By Sophia Ling
Steve Mayer, horticulture educator at Purdue University Cooperative Extension, retired at the end of December after nearly 24 years with the organization.
After a part-time summer internship with a local extension office in his home state of Wisconsin, Mayer solidified his career path that ended up spanning 41 years.
“I wanted to make an impact on people, and education was one way to do that,” Mayer said.
In his role as a horticulture educator at the Purdue Extension office, the Carmel resident is credited with building and establishing several initiatives. He coordinated the extension’s Master Gardener program, in which participants provide answers to gardening questions from the community and serve as volunteers. Additionally, Mayer created the Demonstration Garden, which has flourished as a learning space for all gardeners. Each year, the produce from the garden is harvested and donated to those in need.
For Mayer, the most rewarding part of his job were his interactions with home gardeners through educational programs and answering questions.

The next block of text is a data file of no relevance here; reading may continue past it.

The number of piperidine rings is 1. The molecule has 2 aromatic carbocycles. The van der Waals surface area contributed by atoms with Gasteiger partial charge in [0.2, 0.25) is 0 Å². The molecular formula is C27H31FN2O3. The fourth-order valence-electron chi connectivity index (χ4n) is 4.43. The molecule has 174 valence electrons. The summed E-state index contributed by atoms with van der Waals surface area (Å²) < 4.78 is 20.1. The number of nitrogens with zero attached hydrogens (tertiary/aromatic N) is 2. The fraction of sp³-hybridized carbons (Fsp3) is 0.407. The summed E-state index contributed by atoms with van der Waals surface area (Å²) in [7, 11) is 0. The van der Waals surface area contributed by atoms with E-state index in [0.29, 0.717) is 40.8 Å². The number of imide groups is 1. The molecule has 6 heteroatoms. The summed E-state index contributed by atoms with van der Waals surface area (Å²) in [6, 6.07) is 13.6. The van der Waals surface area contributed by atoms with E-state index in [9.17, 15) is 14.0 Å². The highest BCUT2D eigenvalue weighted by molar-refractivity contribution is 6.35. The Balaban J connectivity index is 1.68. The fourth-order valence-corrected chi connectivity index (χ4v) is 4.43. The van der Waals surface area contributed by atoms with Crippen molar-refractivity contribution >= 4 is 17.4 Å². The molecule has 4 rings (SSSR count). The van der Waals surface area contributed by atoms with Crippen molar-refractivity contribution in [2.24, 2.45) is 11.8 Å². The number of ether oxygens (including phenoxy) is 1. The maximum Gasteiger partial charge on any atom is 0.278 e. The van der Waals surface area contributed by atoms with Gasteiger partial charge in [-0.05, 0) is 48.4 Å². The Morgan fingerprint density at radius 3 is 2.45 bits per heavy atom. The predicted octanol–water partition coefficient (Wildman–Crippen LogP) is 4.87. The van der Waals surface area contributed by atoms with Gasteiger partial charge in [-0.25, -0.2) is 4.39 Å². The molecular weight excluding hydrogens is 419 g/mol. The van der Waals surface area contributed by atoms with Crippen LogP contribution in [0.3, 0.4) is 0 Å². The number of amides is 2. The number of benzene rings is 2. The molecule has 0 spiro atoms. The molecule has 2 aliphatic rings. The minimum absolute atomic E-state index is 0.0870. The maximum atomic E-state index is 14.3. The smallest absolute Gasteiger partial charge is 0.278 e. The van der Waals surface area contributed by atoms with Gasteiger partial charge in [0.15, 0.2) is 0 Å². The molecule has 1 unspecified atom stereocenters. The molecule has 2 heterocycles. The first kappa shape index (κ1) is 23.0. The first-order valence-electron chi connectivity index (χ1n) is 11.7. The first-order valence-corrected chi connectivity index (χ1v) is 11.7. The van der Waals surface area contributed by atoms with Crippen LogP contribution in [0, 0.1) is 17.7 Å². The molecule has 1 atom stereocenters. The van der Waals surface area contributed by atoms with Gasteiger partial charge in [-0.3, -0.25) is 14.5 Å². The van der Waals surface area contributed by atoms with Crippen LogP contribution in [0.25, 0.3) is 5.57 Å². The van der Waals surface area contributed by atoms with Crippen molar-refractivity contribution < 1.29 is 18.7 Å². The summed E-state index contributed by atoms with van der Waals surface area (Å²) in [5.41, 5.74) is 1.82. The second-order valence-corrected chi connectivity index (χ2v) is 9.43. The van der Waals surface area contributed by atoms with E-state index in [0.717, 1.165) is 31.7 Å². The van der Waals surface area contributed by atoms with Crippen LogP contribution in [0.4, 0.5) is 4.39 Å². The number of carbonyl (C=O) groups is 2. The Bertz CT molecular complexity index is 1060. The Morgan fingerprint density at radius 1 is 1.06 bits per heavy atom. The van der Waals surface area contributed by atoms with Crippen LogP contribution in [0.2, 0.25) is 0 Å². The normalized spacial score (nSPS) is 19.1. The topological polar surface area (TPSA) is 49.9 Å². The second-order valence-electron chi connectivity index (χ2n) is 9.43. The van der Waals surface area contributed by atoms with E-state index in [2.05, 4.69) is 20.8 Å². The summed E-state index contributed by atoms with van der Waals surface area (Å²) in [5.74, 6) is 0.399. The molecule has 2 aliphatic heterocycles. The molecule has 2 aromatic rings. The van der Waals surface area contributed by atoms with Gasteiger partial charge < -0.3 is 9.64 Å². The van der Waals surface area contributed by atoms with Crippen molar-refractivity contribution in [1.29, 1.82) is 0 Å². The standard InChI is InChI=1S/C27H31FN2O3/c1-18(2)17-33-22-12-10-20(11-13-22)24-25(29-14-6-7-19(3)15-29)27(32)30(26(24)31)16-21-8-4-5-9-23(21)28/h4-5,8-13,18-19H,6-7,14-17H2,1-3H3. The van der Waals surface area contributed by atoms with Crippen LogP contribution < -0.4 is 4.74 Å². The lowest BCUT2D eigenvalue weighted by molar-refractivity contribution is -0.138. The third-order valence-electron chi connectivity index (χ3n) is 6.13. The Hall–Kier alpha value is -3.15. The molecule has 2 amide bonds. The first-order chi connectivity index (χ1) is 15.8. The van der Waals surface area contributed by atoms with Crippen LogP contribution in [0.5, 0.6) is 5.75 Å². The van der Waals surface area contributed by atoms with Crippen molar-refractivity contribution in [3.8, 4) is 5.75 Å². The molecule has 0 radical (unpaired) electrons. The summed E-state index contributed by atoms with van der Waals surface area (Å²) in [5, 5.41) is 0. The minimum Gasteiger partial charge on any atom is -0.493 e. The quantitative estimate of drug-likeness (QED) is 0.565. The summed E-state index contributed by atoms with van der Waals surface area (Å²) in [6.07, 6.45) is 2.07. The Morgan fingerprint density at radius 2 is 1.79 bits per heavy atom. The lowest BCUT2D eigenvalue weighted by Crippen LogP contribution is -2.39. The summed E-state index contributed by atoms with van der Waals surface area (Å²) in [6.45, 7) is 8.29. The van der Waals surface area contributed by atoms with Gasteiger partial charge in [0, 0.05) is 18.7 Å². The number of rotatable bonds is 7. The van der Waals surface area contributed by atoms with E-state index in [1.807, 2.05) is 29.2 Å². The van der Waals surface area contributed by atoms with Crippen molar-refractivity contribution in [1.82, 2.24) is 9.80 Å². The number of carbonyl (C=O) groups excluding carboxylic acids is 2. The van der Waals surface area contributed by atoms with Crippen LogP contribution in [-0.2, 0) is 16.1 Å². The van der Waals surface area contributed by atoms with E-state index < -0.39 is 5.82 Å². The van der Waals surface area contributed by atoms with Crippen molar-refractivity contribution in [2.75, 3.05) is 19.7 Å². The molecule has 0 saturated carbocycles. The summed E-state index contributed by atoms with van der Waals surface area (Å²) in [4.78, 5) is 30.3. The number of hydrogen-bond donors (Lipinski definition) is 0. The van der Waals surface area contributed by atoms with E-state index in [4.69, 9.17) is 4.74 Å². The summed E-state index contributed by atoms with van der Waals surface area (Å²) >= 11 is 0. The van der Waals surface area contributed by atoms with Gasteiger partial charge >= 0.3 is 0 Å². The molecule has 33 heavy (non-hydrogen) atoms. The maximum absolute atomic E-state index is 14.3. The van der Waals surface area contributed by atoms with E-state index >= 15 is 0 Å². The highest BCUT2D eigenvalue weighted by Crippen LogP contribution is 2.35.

“Knowing that you’re providing information and communicating with people from where they’re at and helping to meet individual needs is really satisfying,” Mayer said.
Throughout his career, Mayer has witnessed many shifts in public interest in horticulture.
“(There is a) growing interest in food production, not just for yourself, but others as well,” Mayer said.
In retirement, Mayer plans to focus on a more “down-to-earth” lifestyle, “doing things [I] didn’t have time to do before,” he said. He hopes to do more personal gardening, work with Master Gardener volunteers as a volunteer at the Demonstration Garden and continue to share his passion for gardening.